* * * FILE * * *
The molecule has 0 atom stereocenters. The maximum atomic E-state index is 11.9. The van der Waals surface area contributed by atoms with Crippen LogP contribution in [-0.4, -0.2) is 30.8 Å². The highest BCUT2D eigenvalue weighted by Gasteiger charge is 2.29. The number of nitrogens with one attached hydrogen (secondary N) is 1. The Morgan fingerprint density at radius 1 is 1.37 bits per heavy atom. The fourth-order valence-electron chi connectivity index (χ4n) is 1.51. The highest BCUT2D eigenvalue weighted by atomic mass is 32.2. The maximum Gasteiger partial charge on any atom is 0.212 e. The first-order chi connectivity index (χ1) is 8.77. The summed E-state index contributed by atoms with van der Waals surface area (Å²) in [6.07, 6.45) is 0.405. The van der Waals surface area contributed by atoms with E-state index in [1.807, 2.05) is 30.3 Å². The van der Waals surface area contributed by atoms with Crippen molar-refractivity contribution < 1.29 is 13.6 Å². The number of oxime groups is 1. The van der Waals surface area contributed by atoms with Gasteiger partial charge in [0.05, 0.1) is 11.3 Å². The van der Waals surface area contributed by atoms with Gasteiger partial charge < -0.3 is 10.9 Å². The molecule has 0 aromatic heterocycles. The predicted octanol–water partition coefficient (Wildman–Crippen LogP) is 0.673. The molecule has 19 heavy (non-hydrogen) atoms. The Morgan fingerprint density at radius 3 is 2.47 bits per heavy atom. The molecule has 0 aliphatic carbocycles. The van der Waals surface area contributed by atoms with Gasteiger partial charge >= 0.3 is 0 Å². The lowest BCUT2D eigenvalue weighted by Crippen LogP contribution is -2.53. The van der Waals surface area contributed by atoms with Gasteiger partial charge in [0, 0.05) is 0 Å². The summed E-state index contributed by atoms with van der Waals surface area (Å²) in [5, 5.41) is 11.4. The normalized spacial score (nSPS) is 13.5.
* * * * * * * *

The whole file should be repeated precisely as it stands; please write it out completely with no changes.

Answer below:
The molecule has 0 atom stereocenters. The maximum atomic E-state index is 11.9. The van der Waals surface area contributed by atoms with Crippen LogP contribution in [-0.4, -0.2) is 30.8 Å². The highest BCUT2D eigenvalue weighted by Gasteiger charge is 2.29. The number of nitrogens with one attached hydrogen (secondary N) is 1. The Morgan fingerprint density at radius 1 is 1.37 bits per heavy atom. The fourth-order valence-electron chi connectivity index (χ4n) is 1.51. The highest BCUT2D eigenvalue weighted by atomic mass is 32.2. The maximum Gasteiger partial charge on any atom is 0.212 e. The first-order chi connectivity index (χ1) is 8.77. The summed E-state index contributed by atoms with van der Waals surface area (Å²) in [6.07, 6.45) is 0.405. The van der Waals surface area contributed by atoms with E-state index in [1.807, 2.05) is 30.3 Å². The van der Waals surface area contributed by atoms with Crippen molar-refractivity contribution < 1.29 is 13.6 Å². The number of oxime groups is 1. The van der Waals surface area contributed by atoms with Gasteiger partial charge in [0.05, 0.1) is 11.3 Å². The van der Waals surface area contributed by atoms with Gasteiger partial charge < -0.3 is 10.9 Å². The molecule has 0 aromatic heterocycles. The predicted octanol–water partition coefficient (Wildman–Crippen LogP) is 0.673. The molecule has 19 heavy (non-hydrogen) atoms. The Morgan fingerprint density at radius 3 is 2.47 bits per heavy atom. The molecule has 0 aliphatic carbocycles. The van der Waals surface area contributed by atoms with Gasteiger partial charge >= 0.3 is 0 Å². The lowest BCUT2D eigenvalue weighted by Crippen LogP contribution is -2.53. The van der Waals surface area contributed by atoms with Gasteiger partial charge in [0, 0.05) is 0 Å². The summed E-state index contributed by atoms with van der Waals surface area (Å²) in [5, 5.41) is 11.4. The normalized spacial score (nSPS) is 13.5.